Making progress in the absence of knowledge
ALL too often, and especially when starting out on a new project, the things we don’t know outnumber the things we do.
We may know very little and, in the absence of knowledge, we can become stuck.
Paralysis, our inability or unwillingness to make forwards progress, is the surest road to stagnation, difficulty and ultimate demise.
What can be done about it?
The scientific community, determined to break new ground, long ago developed a formal solution to its paralysis problem: the scientific method.
The scientific method, a trial and error process of guessing and checking, formally accepts that scientists have limited knowledge about the nature of reality.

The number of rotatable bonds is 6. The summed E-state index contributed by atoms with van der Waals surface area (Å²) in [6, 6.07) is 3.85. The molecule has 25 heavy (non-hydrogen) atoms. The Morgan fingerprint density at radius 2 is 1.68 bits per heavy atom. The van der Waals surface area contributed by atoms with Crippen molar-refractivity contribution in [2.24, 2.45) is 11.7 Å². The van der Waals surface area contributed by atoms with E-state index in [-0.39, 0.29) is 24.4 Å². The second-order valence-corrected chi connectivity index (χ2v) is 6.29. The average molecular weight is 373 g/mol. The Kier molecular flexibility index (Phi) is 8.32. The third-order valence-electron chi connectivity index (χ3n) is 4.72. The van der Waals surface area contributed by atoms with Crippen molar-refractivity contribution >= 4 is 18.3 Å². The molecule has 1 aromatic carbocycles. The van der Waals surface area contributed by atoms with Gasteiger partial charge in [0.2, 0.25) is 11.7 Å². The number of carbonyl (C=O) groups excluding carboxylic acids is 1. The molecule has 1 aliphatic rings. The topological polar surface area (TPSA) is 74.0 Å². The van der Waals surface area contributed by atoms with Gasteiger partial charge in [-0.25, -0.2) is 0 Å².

The strength of the scientific method is that it allows scientists to make forwards progress even in the absence of knowledge. Scientists make an educated guess about what they believe is happening and then collect data and run experiments to try and prove themselves wrong.
Management consultants operate in much the same way.
Consultants will typically develop an early case hypothesis, their best guess about the source of an organisation’s problems, and then collect information to check if their hunch is correct.
In the absence of knowledge or swamped with too much information, scientists and consultants continue to successfully solve problems by accepting their limits.
Take a guess, and then check.